Submission #8993: Winslinator's GBA Candy Land in 01:11.69

(Link to video)
Game Boy Advance
baseline
BizHawk 2.9.1
4282
59.7275005696058
3016
PowerOn
Submitted by Winslinator on 4/2/2024 2:23:03 PM
Submission Comments

Objectives

  • Heavy luck manipulation
  • Genre: Board game

The Concept of Candy Land

Candy Land is a children's game in which you draw a card and move to the space indicated. There is no decision-making to be had and no skill to be applied. The game is literally 100% luck, as you can only perform a single action based on one of the 64 cards you can draw:
  • 6 of each of the six single color cards
  • 4 of each of the six double color cards (except green and orange, which only have 3 copies)
  • 6 character cards which instantly send the player to a certain square on the board
    • Gingerbread Tree (position 9)
    • Mr. Mint (position 20)
    • Jolly (position 42)
    • Gramma Nutt (position 69)
    • Lolly (position 92)
    • Princess Frostine. This is the highly coveted card, which sends the player to space 102 of 134, 3/4 of the way through the game (a must-get for this TAS!).

Fastest Game in Theory

As far as the fastest game possible, the game can be completed in as little as four turns: a Princess Frostine card followed by any 3 double color cards, except for 3 double reds.
Upper and lower bounds for the probability of achieving such a game can be naively calculated as:
  • (1/64) * (22/62) * (21/60) * (20/58) = about a 1 in 1500 chance.
  • (1/64) * (21/62) * (19/60) * (15/58) = about a 1 in 2300 chance.
which depends on what cards the players have previously drawn and what's left in the deck. This is interesting when comparing to other mathematical analyses of Candy Land, which through computer simulations have estimated the shortest game as having a 1 in 10,000 to 25,000 chance of occurring. So regardless of whoever's right, the perfect game of Candy Land is basically kind of rare.

RNG

Any card drawn in the game is not like some sort of Schrodinger's cat situation, where you could manipulate luck and draw a different card by waiting a certain number of frames before drawing. No, the entire deck is shuffled and the draw sequence set all the way back when pressing "Start" on the main title screen (the one for all three games). Going back to the main title screen will not advance RNG in any meaningful way (i.e., it will simply start over). Therefore, the only way to change the cards drawn in any game of Candy Land is to wait more frames on the main title screen. This also means if we have to wait a long time on the main title screen to manipulate a four-turn game, it may end up being slower in favor of a game taking more turns but didn't have to wait on the main title screen as long. The question is, how could we quickly filter our what main title screen start frame yields the fastest game? After all, that is a lot of games to check.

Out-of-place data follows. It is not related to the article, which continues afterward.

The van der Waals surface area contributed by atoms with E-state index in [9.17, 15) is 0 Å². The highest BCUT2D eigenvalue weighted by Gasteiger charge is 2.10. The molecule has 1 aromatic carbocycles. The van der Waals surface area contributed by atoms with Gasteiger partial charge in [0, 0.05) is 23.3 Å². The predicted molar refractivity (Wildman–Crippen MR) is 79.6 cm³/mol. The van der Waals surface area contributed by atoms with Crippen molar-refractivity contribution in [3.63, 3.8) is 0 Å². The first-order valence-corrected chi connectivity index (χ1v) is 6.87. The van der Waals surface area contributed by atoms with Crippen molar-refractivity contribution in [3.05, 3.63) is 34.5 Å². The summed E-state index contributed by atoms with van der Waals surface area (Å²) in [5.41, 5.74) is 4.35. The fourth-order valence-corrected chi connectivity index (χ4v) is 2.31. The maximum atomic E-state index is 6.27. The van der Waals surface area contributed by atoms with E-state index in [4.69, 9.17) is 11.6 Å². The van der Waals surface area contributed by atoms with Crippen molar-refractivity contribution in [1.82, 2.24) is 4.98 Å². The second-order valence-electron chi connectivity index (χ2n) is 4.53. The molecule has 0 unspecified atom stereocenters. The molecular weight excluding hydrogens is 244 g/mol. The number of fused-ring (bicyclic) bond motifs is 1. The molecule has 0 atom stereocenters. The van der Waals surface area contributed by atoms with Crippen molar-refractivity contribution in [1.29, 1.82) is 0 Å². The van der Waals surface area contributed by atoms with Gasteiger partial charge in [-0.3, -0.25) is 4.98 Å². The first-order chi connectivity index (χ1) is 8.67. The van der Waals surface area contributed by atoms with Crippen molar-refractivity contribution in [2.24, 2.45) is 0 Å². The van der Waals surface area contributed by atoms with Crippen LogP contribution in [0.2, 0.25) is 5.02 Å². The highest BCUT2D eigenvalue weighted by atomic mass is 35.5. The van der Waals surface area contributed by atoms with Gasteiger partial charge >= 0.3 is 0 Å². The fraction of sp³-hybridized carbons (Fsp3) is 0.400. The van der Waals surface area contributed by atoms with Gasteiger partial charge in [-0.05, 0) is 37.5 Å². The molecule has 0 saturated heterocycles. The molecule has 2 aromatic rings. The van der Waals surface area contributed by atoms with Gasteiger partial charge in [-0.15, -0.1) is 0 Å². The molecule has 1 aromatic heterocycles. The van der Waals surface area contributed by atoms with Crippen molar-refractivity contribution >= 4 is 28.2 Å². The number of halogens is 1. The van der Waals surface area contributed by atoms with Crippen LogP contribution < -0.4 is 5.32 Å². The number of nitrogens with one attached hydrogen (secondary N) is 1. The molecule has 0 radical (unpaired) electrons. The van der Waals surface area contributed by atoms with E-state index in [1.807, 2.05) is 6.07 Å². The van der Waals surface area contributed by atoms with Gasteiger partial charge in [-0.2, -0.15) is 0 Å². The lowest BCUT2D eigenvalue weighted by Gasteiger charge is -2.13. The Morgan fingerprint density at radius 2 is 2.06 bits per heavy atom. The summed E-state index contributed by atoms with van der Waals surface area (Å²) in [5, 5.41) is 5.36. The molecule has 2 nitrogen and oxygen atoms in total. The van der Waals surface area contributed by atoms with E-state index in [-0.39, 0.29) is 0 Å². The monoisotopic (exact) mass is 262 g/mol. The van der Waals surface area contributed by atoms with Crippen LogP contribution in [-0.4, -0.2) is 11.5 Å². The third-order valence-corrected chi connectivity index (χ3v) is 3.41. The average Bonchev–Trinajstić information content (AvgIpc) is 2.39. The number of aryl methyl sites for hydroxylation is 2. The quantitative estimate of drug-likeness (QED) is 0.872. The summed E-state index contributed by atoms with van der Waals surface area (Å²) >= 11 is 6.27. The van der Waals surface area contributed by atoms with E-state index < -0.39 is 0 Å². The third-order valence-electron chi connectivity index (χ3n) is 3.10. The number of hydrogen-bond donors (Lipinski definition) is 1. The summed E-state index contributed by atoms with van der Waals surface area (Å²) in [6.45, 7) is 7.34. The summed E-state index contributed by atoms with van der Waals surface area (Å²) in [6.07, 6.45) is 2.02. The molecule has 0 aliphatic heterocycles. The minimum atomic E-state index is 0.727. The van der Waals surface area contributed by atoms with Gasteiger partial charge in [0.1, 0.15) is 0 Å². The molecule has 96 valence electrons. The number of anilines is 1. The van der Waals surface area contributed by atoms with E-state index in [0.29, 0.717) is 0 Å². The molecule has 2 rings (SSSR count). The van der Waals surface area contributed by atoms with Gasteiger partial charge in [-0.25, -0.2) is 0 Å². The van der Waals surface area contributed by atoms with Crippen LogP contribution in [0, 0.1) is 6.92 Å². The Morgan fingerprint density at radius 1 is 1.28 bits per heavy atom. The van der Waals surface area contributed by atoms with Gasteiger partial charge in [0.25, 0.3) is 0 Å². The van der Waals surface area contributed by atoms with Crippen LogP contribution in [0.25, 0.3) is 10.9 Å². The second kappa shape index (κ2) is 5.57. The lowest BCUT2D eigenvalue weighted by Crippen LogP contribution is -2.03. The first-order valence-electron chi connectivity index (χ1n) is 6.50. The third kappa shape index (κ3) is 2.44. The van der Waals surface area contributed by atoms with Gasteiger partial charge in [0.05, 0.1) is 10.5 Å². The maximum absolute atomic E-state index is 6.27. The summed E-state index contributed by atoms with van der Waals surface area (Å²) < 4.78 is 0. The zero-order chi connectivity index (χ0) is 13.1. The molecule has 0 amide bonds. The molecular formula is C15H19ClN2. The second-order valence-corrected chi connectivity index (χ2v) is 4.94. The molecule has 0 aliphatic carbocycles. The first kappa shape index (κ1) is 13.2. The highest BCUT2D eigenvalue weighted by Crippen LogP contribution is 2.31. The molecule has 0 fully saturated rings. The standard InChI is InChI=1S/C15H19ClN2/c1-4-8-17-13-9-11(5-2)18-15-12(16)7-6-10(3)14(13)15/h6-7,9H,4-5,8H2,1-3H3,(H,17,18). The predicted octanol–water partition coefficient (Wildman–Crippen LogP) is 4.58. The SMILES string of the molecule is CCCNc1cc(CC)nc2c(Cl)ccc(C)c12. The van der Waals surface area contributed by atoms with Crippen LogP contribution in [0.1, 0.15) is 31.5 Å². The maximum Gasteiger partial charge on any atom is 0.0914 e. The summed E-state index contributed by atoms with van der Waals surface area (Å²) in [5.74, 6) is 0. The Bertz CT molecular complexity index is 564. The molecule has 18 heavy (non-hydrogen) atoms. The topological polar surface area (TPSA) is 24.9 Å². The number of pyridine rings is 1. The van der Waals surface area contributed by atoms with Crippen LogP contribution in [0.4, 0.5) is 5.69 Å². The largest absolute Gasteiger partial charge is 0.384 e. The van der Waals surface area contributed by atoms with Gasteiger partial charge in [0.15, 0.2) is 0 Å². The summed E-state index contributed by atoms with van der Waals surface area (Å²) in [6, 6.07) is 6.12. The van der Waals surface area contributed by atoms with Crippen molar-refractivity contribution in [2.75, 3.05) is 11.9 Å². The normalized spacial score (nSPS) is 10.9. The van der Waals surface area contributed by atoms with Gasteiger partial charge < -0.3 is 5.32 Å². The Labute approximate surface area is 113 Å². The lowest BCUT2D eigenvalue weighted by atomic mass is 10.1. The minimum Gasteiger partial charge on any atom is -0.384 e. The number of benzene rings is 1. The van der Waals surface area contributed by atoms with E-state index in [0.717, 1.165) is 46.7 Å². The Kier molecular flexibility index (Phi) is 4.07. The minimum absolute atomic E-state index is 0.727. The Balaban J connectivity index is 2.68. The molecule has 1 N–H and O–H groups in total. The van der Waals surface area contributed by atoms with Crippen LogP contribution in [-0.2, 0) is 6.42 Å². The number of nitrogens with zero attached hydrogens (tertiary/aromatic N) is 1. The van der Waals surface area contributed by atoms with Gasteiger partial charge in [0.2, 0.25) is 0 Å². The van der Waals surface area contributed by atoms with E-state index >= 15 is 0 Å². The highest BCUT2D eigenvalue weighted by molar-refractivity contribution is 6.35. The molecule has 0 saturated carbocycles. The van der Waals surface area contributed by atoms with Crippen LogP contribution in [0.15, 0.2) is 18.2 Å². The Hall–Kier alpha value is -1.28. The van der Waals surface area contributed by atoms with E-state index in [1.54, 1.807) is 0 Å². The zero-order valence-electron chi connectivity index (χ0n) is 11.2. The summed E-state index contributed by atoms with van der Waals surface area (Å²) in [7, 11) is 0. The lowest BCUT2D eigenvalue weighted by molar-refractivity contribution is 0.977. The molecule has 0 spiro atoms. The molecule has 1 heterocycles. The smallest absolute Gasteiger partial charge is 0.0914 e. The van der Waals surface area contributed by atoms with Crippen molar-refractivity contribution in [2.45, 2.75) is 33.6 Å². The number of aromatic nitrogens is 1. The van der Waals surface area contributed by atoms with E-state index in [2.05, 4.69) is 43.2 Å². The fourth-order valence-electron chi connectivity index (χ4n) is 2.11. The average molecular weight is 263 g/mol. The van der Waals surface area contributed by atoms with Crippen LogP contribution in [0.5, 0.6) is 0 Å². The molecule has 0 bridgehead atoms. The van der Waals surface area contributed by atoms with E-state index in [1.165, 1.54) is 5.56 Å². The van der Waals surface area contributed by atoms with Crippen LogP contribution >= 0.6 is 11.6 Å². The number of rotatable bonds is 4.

TASing Process

In this TAS we select a 1 player vs 1 computer mode. However, there is another mode available which makes this significantly easier to TAS, which is that you can make BOTH players be controlled by the computer. In selecting this mode, you wouldn't need to press a single button to watch the game reach its conclusion. This means in theory, we could write a lua script which would iterate through each main title screen start frame, navigate through a predetermined sequence of inputs to get through the subsequent menus, do nothing as the two computers duke it out, then output the time when one of the players reaches the final space on the board in a timely manner. This will give us a rough idea of which games would be fastest when replayed with an active player introduced.
Interestingly, the fastest game after I processed all candidate computer simulations into played games was the frame 1011 start, which not only lasted 5 turns, but also had player 2 finish first (that's 1.5 turns more than best). Despite this, it ended up being fastest because 1) The wait on the title screen wasn't that long, and 2) Player 1 (the losing player) had relatively quick turns. Compare this to the first 4-turn game I found which not only occurs at start frame 1728 (717 frames later), but the losing player also had longer turns. That game finishes 556 frames slower than the one in this submission.

Darkman425: Let's see if my judging skills are up for a game of pure luck.
Darkman425: It's interesting to see how the different RNG seeds worked out. Despite the submitted input being a 5 turn victory, the fact that it as faster than the earliest 4 turn game by virtue of needing a low wait as well as faster turns means that the intuitively fastest game ended up slower due to extra factors. I certainly found this interesting. Good work on finding that good RNG seed for a fast completion!
Accepting to Standard.
fsvgm777: Processing.
Last Edited by fsvgm777 6 days ago
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